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The story is set largely in catacombs underneath Montresor's home in Italy.

The setting contributes significantly to the horror of the story. It is dark, cold, and damp in the catacombs. Because catacombs are burial vaults, Montresor and Fortunato pass by piles of bones, the remains of dead bodies. Nitre, a chemical irritant to the lungs when inhaled, lines the walls. As Montresor explains to Fortunato:

The vaults are insufferably damp. They are encrusted with nitre.

Montresor will later say of the nitre:

It hangs like moss upon the vaults. We are below the river’s bed. The drops of moisture trickle among the bones. Come, we will go back ere it is too late. Your cough——”

Montresor's words add to the horror, as the nitre poses a particular problem for Fortunato with his weak lungs. The catacombs also offer a sharp contrast to the revelry of the Carnival, where crowds of people are partying up above. Montresor and Fortunato are all alone in the catacombs, far away from any noise but what they themselves make and far from any possibility of being heard. This creates the perfect environment for Montresor to wall up his enemy.

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The setting of "The Cask of Amontillado" is in Italy during the carnival season.  Even more specific than that, the bulk of the plot takes place in the vaults, cellar, or catacombs beneath the home of Montressor, the story's main character and narrator.  The most important detail of the setting that contributes to the horror or suspense of the story is the fact that the two main characters, Montressor and Fortunado, are walking through a vault underneath Montressor's family mansion which holds the dead remains of his ancestors.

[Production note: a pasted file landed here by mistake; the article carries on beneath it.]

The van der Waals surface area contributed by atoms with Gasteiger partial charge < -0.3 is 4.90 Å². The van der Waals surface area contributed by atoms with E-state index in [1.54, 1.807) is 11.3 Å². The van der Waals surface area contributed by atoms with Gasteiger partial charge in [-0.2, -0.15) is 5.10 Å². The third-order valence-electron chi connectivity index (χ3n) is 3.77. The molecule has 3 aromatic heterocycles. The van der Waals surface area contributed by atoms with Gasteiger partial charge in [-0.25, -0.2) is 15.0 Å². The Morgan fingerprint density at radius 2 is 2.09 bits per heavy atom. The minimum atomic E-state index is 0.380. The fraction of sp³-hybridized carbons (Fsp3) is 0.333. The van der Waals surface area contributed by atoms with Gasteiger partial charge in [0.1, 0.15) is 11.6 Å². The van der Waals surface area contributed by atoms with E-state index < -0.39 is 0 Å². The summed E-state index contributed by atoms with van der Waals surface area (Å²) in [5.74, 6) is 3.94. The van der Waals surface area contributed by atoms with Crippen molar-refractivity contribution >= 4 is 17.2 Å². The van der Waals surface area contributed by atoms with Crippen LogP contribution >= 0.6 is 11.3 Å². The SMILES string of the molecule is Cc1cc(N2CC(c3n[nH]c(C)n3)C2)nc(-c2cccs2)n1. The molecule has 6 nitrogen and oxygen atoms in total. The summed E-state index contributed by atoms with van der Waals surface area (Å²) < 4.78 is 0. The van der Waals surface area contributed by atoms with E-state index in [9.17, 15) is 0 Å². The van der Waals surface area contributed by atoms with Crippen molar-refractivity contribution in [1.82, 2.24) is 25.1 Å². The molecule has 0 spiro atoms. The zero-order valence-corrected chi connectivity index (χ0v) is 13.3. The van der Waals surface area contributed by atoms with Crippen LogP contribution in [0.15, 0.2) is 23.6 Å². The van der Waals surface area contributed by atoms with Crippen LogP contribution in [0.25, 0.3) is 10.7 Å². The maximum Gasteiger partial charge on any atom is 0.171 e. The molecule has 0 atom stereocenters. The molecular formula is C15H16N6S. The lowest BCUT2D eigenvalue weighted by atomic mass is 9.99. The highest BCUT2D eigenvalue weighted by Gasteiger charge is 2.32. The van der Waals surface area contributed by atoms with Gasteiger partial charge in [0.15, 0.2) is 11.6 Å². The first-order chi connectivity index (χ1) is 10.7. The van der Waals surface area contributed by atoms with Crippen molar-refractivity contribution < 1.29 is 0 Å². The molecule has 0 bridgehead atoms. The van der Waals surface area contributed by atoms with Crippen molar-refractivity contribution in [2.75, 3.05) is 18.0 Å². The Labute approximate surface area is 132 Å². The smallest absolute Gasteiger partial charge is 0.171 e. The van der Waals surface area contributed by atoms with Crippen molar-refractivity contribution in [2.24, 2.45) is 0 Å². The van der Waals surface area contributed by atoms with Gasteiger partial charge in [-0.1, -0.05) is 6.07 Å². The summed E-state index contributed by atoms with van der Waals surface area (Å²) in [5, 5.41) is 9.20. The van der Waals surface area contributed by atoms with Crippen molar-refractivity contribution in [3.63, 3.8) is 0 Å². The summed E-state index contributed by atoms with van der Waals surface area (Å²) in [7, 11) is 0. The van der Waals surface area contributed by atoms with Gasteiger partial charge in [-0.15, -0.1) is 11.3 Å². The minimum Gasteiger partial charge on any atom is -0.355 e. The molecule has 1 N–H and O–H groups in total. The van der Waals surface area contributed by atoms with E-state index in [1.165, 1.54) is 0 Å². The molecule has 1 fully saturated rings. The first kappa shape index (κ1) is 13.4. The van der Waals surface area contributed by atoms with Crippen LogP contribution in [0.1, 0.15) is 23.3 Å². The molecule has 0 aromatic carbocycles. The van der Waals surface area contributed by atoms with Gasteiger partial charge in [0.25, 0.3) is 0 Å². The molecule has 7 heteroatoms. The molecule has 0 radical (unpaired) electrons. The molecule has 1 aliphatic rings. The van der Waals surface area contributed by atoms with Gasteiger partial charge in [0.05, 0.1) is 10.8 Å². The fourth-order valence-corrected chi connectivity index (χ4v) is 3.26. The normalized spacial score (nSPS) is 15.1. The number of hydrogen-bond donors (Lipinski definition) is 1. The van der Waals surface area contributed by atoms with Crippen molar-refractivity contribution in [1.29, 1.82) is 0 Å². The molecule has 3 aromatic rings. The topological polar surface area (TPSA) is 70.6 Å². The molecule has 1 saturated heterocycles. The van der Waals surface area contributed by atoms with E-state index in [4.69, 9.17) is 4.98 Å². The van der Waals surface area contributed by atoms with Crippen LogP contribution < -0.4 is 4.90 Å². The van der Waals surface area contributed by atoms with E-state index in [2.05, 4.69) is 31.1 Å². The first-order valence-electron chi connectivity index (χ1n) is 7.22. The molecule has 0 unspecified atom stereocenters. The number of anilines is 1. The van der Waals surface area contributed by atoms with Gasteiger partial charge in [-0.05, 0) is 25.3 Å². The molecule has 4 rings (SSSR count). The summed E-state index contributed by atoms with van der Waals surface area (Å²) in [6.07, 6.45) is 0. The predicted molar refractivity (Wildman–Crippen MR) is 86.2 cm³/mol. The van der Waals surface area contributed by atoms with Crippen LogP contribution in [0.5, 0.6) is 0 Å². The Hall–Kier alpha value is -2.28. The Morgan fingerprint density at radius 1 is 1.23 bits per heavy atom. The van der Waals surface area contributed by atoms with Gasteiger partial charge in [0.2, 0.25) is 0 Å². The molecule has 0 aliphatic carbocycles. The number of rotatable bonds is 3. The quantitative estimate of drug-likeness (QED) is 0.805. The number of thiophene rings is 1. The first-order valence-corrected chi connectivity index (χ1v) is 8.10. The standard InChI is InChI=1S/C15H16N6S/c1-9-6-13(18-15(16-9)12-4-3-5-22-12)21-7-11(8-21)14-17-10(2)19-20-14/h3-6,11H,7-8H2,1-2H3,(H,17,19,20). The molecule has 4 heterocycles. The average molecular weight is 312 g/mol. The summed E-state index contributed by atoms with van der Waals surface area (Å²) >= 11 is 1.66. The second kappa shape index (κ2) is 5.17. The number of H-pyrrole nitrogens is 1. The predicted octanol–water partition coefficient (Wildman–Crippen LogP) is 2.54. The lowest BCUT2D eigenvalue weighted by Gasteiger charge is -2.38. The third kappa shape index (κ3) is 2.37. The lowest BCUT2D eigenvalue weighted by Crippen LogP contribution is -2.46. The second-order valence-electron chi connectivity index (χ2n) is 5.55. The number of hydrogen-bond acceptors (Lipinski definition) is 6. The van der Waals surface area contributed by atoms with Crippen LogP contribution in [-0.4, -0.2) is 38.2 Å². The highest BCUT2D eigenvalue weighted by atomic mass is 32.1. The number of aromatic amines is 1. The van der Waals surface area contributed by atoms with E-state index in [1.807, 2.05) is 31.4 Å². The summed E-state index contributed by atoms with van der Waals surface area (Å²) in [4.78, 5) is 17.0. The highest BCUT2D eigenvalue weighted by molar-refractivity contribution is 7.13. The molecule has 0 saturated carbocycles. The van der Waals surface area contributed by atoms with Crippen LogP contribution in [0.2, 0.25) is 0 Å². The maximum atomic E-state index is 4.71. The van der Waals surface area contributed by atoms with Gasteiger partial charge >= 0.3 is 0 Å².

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In "The Cask of Amontillado," what is the setting, time and place, and who are the characters?

For some aspects of the setting (in both time and place) of this story, we have to use the narrator's clues to make an educated guess. For example, although the narrator doesn't give us a specific date for when the action of the story occurs, he gives us a very good clue:

It was about dusk, one evening during the supreme madness of the carnival season, that I encountered my friend.

From this description, we can infer that Montresor, the vengeful narrator, meets Fortunato at about 5:30 p.m. on or near the last day of the Carnival season, which would be the Tuesday before Ash Wednesday: the beginning of Lent, forty days before Easter.

Given the names of the main characters, Montresor and Fortunato, as well as the fact that Carnival (the Italian name for the pre-Lent celebration) is being celebrated, it is reasonable to assume that the geographical setting is Italy. More specifically, because the most famous Carnival celebration in Italy is held in Venice (which, in the thirteenth through seventeenth centuries, was known for its internal political and social intrigue), we can also reasonably believe that Venice is the city in which the story is set. The specific setting of Fortunato's death, of course, is in the vaults or catacombs underneath Montresor's palazzo. This is where Montresor's ancestors are buried, as we know when Fortunato announces, “I drink . . . to the buried that repose around us."

Montresor and Fortunato are friends, but clearly Fortunato has incurred Montresor's wrath for an unspecified "insult" that is even more serious than the "thousand injuries" Fortunato has inflicted on Montresor before. Later in the narrative, we begin to understand Montresor a bit better when we see that the motto of the Montresor family is “Nemo me impune lacessit,” which loosely translates as, "No one harms me and goes unpunished." Montresor's vengeance against Fortunato is simply a family tradition. Fortunato is characterized by Montresor as

You are rich, respected, admired, beloved; you are happy, as once I was. You are a man to be missed. For me it is no matter.